In 2009 the single most powerful bloc of people in the music industry are music bloggers.  If you are written up by 40 blogs then your album will sell twice as much as it would otherwise (LINK).  Music blogs are a far more powerful promotional tool than MySpace.  This gives birth to two strategies:

 

       Build Relationships With Bloggers By Commenting On Their Blogs – Pick 10 or 20 music blogs that you enjoy and which write about music similar to the type you produce.  Read them every day and at least once a week comment about something they post.  These comments should be genuine and relevant to the post.  Make sure you leave the URL for your website but do not promote yourself or music at all.  These comments are about the blog, not about you.  Their purpose is to make these bloggers aware that you exist and that you are an interesting person.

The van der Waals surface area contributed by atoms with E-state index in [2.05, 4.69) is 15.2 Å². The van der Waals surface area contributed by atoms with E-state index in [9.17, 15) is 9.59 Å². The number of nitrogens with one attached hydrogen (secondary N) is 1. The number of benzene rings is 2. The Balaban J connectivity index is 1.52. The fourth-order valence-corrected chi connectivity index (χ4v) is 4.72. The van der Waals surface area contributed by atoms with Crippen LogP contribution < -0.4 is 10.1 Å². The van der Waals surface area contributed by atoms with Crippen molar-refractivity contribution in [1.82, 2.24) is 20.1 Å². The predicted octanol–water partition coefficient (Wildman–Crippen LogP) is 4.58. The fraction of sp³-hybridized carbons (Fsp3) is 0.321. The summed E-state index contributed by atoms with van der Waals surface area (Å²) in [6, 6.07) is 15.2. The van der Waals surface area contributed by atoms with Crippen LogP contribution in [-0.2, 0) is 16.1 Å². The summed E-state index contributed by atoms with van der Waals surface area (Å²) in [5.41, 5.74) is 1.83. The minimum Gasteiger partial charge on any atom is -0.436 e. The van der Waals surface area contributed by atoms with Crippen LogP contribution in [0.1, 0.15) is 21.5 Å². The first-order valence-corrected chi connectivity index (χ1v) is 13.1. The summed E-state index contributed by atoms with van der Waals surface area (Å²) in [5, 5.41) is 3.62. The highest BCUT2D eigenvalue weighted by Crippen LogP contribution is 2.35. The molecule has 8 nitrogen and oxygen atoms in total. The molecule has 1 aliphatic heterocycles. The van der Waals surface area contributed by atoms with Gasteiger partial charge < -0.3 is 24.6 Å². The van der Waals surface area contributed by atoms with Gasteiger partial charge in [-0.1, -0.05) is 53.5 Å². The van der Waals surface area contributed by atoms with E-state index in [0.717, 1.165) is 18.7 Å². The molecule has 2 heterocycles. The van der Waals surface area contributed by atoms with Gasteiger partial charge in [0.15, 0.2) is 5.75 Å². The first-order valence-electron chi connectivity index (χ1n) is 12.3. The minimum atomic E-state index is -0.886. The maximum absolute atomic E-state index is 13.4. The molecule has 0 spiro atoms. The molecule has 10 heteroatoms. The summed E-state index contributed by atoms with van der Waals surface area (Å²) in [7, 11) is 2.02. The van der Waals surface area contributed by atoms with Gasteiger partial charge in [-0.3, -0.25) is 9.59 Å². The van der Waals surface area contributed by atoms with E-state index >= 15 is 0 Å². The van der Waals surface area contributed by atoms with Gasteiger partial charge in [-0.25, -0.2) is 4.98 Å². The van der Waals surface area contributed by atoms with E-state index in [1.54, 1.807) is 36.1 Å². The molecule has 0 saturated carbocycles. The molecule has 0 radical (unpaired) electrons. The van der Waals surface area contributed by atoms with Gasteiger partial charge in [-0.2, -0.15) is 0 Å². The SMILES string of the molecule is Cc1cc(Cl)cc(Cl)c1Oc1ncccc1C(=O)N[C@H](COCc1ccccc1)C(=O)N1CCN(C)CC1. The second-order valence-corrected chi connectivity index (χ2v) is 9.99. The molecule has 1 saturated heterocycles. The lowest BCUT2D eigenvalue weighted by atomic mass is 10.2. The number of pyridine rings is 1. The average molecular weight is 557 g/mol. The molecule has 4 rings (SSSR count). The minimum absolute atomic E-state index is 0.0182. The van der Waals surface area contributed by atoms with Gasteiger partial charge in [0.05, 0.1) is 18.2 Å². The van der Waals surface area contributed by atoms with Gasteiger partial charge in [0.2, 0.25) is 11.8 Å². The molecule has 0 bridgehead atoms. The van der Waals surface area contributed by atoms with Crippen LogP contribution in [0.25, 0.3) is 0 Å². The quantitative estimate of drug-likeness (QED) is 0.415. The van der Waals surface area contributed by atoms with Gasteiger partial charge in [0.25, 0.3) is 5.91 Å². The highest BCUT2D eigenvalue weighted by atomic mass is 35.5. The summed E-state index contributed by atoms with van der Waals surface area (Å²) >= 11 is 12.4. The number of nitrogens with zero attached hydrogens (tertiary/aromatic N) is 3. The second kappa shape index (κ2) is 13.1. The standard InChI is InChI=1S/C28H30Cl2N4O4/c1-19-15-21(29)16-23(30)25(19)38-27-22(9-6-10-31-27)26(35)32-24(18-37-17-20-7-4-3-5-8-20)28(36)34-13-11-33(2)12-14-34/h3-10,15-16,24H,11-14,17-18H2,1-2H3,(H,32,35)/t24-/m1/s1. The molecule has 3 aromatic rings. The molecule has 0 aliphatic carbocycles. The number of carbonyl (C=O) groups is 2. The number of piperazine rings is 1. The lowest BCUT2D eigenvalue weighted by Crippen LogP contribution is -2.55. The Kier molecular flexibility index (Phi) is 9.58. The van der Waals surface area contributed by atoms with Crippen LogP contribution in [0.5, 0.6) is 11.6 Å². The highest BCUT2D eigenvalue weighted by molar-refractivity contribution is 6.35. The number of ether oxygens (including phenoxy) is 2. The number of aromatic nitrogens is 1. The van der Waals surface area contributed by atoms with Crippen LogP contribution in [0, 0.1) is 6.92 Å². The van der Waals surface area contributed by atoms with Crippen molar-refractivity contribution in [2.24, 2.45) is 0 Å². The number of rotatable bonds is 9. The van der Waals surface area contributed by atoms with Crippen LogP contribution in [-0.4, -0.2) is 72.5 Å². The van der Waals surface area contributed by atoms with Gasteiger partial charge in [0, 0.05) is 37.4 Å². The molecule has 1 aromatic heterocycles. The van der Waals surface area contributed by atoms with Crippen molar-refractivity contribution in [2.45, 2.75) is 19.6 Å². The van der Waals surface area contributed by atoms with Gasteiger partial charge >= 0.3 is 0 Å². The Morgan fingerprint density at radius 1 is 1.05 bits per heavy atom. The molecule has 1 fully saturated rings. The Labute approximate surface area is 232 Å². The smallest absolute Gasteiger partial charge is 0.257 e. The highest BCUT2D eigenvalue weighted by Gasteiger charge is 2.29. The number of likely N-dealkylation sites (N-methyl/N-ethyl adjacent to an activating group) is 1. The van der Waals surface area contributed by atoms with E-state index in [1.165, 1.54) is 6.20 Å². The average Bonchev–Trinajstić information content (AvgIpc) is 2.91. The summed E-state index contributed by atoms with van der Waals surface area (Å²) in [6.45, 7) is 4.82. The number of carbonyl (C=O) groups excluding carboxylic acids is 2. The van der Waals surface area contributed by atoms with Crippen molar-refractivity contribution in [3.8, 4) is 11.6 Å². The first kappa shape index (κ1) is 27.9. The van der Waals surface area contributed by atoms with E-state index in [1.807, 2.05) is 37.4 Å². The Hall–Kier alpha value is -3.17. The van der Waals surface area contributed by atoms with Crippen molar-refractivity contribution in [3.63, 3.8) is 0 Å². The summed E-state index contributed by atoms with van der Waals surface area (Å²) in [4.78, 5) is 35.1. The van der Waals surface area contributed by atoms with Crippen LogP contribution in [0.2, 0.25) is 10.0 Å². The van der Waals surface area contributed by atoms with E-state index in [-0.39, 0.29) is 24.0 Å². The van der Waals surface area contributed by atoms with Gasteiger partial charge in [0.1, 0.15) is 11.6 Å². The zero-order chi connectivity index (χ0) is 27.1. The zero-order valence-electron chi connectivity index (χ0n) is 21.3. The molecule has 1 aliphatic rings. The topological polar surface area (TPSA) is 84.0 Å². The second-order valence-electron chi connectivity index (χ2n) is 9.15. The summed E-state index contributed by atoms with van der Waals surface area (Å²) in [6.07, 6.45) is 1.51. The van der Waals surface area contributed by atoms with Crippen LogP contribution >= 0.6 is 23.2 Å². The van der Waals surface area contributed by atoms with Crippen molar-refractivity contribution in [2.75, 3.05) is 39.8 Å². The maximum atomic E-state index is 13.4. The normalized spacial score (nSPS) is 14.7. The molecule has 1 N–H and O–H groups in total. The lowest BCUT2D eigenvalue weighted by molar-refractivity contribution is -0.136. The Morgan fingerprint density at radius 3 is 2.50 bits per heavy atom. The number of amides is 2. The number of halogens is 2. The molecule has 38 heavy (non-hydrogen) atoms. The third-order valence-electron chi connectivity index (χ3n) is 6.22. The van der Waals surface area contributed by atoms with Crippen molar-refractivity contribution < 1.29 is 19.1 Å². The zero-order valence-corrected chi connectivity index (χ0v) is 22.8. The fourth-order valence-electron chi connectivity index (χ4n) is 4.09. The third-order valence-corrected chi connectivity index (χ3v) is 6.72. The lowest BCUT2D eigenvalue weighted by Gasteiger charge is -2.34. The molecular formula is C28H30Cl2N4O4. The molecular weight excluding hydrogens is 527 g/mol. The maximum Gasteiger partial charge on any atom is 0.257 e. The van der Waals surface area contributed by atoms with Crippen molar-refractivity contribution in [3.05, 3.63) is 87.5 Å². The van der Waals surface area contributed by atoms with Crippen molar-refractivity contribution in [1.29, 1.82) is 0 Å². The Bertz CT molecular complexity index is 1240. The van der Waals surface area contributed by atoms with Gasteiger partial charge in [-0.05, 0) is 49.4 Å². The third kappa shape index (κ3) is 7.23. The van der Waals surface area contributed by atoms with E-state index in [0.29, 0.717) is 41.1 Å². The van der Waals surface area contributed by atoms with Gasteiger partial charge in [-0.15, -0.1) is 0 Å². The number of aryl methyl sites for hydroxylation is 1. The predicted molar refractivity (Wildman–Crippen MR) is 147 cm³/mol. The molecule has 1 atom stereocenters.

Send Your Music To Blogs – A great place to find blogs to send your music to is Hype Machine.  They have over 1,500 music blogs on their LIST and you can search them by artist.  Search on Hype Machine for blogs that have written about similar-sounding-but-slightly-more-popular artists and reach out to them.  Send them a personalized message and do not e-mail more than one blog at a time.  Write a short note explaining who you are and why you think they would like your stuff.  This is essentially an “elevator pitch”.  Make them want to check out your stuff.  Do not attach your music but give them a link where they can DOWNLOAD your ENTIRE album for free.  Let them know which song they should listen to if they’re going to listen to just one.  Include a link where they can see your bio and/or grab some pictures.  Reach out to 10 or 20 blogs a week.  Ideally you will have already built relationships with some of these bloggers by commenting on their blogs so they will recognize your e-mail address and will give your music special consideration.  Here is some more advice on how to pitch to bloggers.